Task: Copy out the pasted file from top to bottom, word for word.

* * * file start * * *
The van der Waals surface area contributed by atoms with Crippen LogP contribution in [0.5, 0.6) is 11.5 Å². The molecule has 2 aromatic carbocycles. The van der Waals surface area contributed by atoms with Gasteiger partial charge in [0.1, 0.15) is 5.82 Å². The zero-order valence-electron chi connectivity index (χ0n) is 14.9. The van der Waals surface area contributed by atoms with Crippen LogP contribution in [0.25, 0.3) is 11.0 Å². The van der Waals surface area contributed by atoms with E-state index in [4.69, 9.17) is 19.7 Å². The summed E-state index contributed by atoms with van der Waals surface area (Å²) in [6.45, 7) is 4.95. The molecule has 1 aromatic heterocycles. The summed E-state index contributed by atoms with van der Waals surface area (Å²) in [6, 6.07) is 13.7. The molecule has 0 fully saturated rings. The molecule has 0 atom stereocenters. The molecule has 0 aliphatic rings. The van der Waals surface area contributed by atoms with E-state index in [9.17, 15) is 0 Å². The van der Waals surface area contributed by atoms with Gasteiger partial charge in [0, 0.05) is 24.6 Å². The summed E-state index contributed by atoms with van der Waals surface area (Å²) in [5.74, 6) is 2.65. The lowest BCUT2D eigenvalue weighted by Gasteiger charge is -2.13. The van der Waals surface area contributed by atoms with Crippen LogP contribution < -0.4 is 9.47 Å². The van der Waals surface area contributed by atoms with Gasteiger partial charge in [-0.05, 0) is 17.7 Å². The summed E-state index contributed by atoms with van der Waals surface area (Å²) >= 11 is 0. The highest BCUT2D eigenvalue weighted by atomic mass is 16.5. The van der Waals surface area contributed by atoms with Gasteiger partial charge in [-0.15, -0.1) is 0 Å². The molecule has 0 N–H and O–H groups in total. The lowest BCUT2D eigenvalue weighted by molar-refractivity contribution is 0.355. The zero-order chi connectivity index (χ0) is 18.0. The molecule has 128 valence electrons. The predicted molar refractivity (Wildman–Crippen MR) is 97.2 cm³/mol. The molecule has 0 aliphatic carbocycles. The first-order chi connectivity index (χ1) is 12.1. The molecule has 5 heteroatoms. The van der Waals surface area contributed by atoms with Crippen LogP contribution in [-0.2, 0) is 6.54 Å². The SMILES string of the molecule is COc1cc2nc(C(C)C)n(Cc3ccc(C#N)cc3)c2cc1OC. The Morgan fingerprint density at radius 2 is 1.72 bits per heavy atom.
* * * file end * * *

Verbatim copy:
The van der Waals surface area contributed by atoms with Crippen LogP contribution in [0.5, 0.6) is 11.5 Å². The molecule has 2 aromatic carbocycles. The van der Waals surface area contributed by atoms with Gasteiger partial charge in [0.1, 0.15) is 5.82 Å². The zero-order valence-electron chi connectivity index (χ0n) is 14.9. The van der Waals surface area contributed by atoms with Crippen LogP contribution in [0.25, 0.3) is 11.0 Å². The van der Waals surface area contributed by atoms with E-state index in [4.69, 9.17) is 19.7 Å². The summed E-state index contributed by atoms with van der Waals surface area (Å²) in [6.45, 7) is 4.95. The molecule has 1 aromatic heterocycles. The summed E-state index contributed by atoms with van der Waals surface area (Å²) in [6, 6.07) is 13.7. The molecule has 0 fully saturated rings. The molecule has 0 atom stereocenters. The molecule has 0 aliphatic rings. The van der Waals surface area contributed by atoms with E-state index in [9.17, 15) is 0 Å². The van der Waals surface area contributed by atoms with Gasteiger partial charge in [0, 0.05) is 24.6 Å². The summed E-state index contributed by atoms with van der Waals surface area (Å²) in [5.74, 6) is 2.65. The lowest BCUT2D eigenvalue weighted by Gasteiger charge is -2.13. The van der Waals surface area contributed by atoms with Crippen LogP contribution < -0.4 is 9.47 Å². The van der Waals surface area contributed by atoms with Gasteiger partial charge in [-0.05, 0) is 17.7 Å². The summed E-state index contributed by atoms with van der Waals surface area (Å²) >= 11 is 0. The highest BCUT2D eigenvalue weighted by atomic mass is 16.5. The van der Waals surface area contributed by atoms with Gasteiger partial charge in [-0.15, -0.1) is 0 Å². The molecule has 0 N–H and O–H groups in total. The lowest BCUT2D eigenvalue weighted by molar-refractivity contribution is 0.355. The zero-order chi connectivity index (χ0) is 18.0. The molecule has 128 valence electrons. The predicted molar refractivity (Wildman–Crippen MR) is 97.2 cm³/mol. The molecule has 0 aliphatic carbocycles. The first-order chi connectivity index (χ1) is 12.1. The molecule has 5 heteroatoms. The van der Waals surface area contributed by atoms with Crippen LogP contribution in [-0.2, 0) is 6.54 Å². The SMILES string of the molecule is COc1cc2nc(C(C)C)n(Cc3ccc(C#N)cc3)c2cc1OC. The Morgan fingerprint density at radius 2 is 1.72 bits per heavy atom.